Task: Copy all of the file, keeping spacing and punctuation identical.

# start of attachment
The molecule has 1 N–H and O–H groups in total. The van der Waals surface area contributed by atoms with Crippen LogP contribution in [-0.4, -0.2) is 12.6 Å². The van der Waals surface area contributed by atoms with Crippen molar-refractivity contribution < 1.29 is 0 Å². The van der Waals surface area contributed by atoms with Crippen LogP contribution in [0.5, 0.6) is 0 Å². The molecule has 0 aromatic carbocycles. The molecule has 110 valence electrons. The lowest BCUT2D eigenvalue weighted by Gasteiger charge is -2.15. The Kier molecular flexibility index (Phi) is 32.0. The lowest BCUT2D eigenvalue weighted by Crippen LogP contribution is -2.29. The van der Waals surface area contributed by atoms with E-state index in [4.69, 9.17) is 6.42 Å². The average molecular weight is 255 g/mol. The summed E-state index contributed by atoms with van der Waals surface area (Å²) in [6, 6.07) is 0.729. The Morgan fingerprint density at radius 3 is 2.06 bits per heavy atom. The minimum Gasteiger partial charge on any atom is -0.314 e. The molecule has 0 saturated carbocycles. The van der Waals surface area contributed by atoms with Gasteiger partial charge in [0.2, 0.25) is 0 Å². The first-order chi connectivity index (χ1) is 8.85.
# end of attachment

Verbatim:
The molecule has 1 N–H and O–H groups in total. The van der Waals surface area contributed by atoms with Crippen LogP contribution in [-0.4, -0.2) is 12.6 Å². The van der Waals surface area contributed by atoms with Crippen molar-refractivity contribution < 1.29 is 0 Å². The van der Waals surface area contributed by atoms with Crippen LogP contribution in [0.5, 0.6) is 0 Å². The molecule has 0 aromatic carbocycles. The molecule has 110 valence electrons. The lowest BCUT2D eigenvalue weighted by Gasteiger charge is -2.15. The Kier molecular flexibility index (Phi) is 32.0. The lowest BCUT2D eigenvalue weighted by Crippen LogP contribution is -2.29. The van der Waals surface area contributed by atoms with E-state index in [4.69, 9.17) is 6.42 Å². The average molecular weight is 255 g/mol. The summed E-state index contributed by atoms with van der Waals surface area (Å²) in [6, 6.07) is 0.729. The Morgan fingerprint density at radius 3 is 2.06 bits per heavy atom. The minimum Gasteiger partial charge on any atom is -0.314 e. The molecule has 0 saturated carbocycles. The van der Waals surface area contributed by atoms with Gasteiger partial charge in [0.2, 0.25) is 0 Å². The first-order chi connectivity index (χ1) is 8.85.